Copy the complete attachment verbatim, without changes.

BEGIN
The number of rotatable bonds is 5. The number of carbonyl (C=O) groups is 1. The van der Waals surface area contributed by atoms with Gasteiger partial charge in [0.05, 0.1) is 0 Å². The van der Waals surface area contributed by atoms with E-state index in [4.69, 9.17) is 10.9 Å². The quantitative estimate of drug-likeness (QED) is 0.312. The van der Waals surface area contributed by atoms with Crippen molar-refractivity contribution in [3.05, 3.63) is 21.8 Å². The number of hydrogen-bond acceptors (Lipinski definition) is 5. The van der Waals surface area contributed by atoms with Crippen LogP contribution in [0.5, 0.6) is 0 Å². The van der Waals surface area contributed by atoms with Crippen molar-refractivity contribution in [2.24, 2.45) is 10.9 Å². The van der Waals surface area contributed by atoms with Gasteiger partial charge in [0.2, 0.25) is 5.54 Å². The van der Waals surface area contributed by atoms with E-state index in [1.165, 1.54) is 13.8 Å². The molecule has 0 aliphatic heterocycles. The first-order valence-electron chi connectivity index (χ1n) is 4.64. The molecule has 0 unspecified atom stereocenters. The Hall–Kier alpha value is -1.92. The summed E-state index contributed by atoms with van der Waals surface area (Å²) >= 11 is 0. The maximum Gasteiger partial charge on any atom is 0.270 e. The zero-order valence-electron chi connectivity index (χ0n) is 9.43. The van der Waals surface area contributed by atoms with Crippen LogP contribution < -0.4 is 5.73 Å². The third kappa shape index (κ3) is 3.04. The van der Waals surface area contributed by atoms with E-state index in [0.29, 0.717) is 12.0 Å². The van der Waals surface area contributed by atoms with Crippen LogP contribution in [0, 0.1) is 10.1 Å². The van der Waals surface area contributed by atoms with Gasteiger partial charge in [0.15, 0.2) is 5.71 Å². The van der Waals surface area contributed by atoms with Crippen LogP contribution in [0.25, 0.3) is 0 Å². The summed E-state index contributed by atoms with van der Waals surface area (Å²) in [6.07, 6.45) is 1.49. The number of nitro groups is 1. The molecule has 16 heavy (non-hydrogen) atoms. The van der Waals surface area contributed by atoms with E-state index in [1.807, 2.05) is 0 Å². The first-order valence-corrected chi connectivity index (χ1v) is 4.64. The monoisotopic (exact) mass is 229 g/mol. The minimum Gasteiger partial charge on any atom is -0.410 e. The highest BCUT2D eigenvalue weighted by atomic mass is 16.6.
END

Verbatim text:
The number of rotatable bonds is 5. The number of carbonyl (C=O) groups is 1. The van der Waals surface area contributed by atoms with Gasteiger partial charge in [0.05, 0.1) is 0 Å². The van der Waals surface area contributed by atoms with E-state index in [4.69, 9.17) is 10.9 Å². The quantitative estimate of drug-likeness (QED) is 0.312. The van der Waals surface area contributed by atoms with Crippen molar-refractivity contribution in [3.05, 3.63) is 21.8 Å². The number of hydrogen-bond acceptors (Lipinski definition) is 5. The van der Waals surface area contributed by atoms with Crippen LogP contribution in [0.5, 0.6) is 0 Å². The van der Waals surface area contributed by atoms with Crippen molar-refractivity contribution in [2.24, 2.45) is 10.9 Å². The van der Waals surface area contributed by atoms with Gasteiger partial charge in [0.2, 0.25) is 5.54 Å². The van der Waals surface area contributed by atoms with E-state index in [1.165, 1.54) is 13.8 Å². The molecule has 0 aliphatic heterocycles. The first-order valence-electron chi connectivity index (χ1n) is 4.64. The molecule has 0 unspecified atom stereocenters. The Hall–Kier alpha value is -1.92. The summed E-state index contributed by atoms with van der Waals surface area (Å²) >= 11 is 0. The maximum Gasteiger partial charge on any atom is 0.270 e. The zero-order valence-electron chi connectivity index (χ0n) is 9.43. The van der Waals surface area contributed by atoms with Crippen LogP contribution < -0.4 is 5.73 Å². The third kappa shape index (κ3) is 3.04. The van der Waals surface area contributed by atoms with E-state index in [0.29, 0.717) is 12.0 Å². The van der Waals surface area contributed by atoms with Crippen LogP contribution in [0, 0.1) is 10.1 Å². The van der Waals surface area contributed by atoms with Gasteiger partial charge in [0.15, 0.2) is 5.71 Å². The van der Waals surface area contributed by atoms with Crippen LogP contribution in [0.25, 0.3) is 0 Å². The summed E-state index contributed by atoms with van der Waals surface area (Å²) in [6.07, 6.45) is 1.49. The number of nitro groups is 1. The molecule has 16 heavy (non-hydrogen) atoms. The van der Waals surface area contributed by atoms with E-state index in [1.807, 2.05) is 0 Å². The first-order valence-corrected chi connectivity index (χ1v) is 4.64. The monoisotopic (exact) mass is 229 g/mol. The minimum Gasteiger partial charge on any atom is -0.410 e. The highest BCUT2D eigenvalue weighted by atomic mass is 16.6.